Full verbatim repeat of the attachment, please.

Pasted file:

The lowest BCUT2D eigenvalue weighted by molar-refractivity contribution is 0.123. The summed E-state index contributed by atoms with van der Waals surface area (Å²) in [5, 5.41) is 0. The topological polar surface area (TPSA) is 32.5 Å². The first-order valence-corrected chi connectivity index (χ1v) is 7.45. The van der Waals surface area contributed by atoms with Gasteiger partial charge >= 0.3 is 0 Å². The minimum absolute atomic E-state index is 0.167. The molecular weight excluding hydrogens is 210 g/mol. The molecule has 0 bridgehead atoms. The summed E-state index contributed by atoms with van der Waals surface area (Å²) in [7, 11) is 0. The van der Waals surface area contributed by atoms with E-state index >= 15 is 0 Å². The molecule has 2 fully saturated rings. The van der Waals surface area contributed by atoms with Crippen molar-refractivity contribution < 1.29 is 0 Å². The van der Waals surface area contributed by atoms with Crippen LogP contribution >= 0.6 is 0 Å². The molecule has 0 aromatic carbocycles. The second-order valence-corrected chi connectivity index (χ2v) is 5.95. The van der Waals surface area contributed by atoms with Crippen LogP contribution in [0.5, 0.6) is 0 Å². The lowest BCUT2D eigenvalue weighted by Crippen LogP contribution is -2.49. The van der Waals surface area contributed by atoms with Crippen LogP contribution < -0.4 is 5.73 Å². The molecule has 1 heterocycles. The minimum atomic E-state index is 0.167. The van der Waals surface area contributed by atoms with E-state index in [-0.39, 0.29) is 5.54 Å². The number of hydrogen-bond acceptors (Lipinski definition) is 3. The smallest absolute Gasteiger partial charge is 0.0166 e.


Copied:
The lowest BCUT2D eigenvalue weighted by molar-refractivity contribution is 0.123. The summed E-state index contributed by atoms with van der Waals surface area (Å²) in [5, 5.41) is 0. The topological polar surface area (TPSA) is 32.5 Å². The first-order valence-corrected chi connectivity index (χ1v) is 7.45. The van der Waals surface area contributed by atoms with Gasteiger partial charge >= 0.3 is 0 Å². The minimum absolute atomic E-state index is 0.167. The molecular weight excluding hydrogens is 210 g/mol. The molecule has 0 bridgehead atoms. The summed E-state index contributed by atoms with van der Waals surface area (Å²) in [7, 11) is 0. The van der Waals surface area contributed by atoms with E-state index >= 15 is 0 Å². The molecule has 2 fully saturated rings. The van der Waals surface area contributed by atoms with Crippen molar-refractivity contribution < 1.29 is 0 Å². The van der Waals surface area contributed by atoms with Crippen LogP contribution >= 0.6 is 0 Å². The molecule has 0 aromatic carbocycles. The second-order valence-corrected chi connectivity index (χ2v) is 5.95. The van der Waals surface area contributed by atoms with Crippen LogP contribution in [0.5, 0.6) is 0 Å². The lowest BCUT2D eigenvalue weighted by Crippen LogP contribution is -2.49. The van der Waals surface area contributed by atoms with Crippen LogP contribution < -0.4 is 5.73 Å². The molecule has 1 heterocycles. The minimum atomic E-state index is 0.167. The van der Waals surface area contributed by atoms with E-state index in [-0.39, 0.29) is 5.54 Å². The number of hydrogen-bond acceptors (Lipinski definition) is 3. The smallest absolute Gasteiger partial charge is 0.0166 e.